Teddy is a final-year Medical Student at the University of Nottingham, which uses full-body dissection as a teaching method. She shares her experience with tips for how you can prepare for your first dissection.
Dissection comes from the Latin word “dissecare” which means to “cut to pieces”. It involves the dismemberment of a living organism to study its anatomical structure. When you start Medical School, this means looking at bodies of people who have donated their bodies in order to be studied further.
Most of you have seen a skeleton in a textbook, or even a diagram of the heart with its anatomy outlined in minute detail – but nothing quite compares to seeing the real thing. Dissection is an incredible opportunity to bring any textbook learning to life right in front of you.
The most important thing to remember with dissecting is that each of those bodies in the room was once a real, living, breathing person. For me, it just puts me in even more awe that they gave their body up for our learning benefit.
It’s also a way to familiarise yourself with death since you’re working with dead bodies. The sooner you can make peace with this experience, the better, as you’ll inevitably encounter this during your Medical career.
Another benefit of dissection is that allows you to familiarise yourself with some surgical tools, which is exciting for budding surgeons. Furthermore, doing the dissection yourself (or usually together in a group) makes the whole experience very interactive.
There’s one thing you’ll never be with dissections, and that’s bored!
If your Medical School doesn’t do dissections, they almost certainly do prosections. Prosections are essentially a dissection done by someone else.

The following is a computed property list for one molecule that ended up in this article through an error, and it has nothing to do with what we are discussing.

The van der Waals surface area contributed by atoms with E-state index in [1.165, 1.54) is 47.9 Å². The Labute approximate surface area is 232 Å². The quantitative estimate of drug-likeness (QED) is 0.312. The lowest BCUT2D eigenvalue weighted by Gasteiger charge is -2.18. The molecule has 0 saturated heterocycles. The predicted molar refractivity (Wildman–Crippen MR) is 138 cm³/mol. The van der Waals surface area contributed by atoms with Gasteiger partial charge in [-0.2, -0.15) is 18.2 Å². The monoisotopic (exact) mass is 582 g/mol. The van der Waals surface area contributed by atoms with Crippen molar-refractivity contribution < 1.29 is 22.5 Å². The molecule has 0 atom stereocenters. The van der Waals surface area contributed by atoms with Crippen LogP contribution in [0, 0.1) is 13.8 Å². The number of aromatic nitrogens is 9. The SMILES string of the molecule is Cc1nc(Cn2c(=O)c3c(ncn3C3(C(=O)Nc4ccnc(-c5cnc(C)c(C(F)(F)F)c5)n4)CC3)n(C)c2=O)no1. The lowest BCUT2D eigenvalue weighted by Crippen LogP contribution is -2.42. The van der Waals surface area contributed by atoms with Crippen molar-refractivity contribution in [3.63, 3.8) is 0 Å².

With prosections, you can have the emphasis of what you’re looking at changed. For example, you can have two prosections of the forearm, but one will have the emphasis on showing all the vessels, while the other shows all the nerves instead.
The great thing about prosections is that they’re usually done very neatly, exposing all the relevant anatomy beautifully. I find them incredibly useful because dissections done by early Med Students are definitely not as neat, and you may not be able to expose all the anatomy yourself.
My first dissection was on the first dissection day of the second semester in my first year. I was nervous; I’d never seen a dead body before. What if I instantly pass out? What if I cut the wrong body part? All these questions swirled around in my mind as I made my way to the anatomy suite.
As soon as I entered, my nostrils were hit with the pungent smell of formaldehyde. We were split into groups of five to work on a body at each time, and each session would be focused on one specific body part or system.
For our first dissection session, we were dealing with the thorax, which meant getting rib saws out to get to the heart and lungs. It was very hands-on, and there were definitely a few people who felt too queasy to continue.
The anatomists were extremely understanding and let anyone who didn’t feel comfortable sit in a room a little more removed from the gore, where they could instead look at prosections, X-Rays and CT scans instead.
I was nervous, but the more I did this, the more comfortable I became with dissection.
My top tips for preparing for your first dissection are:
Loading More Content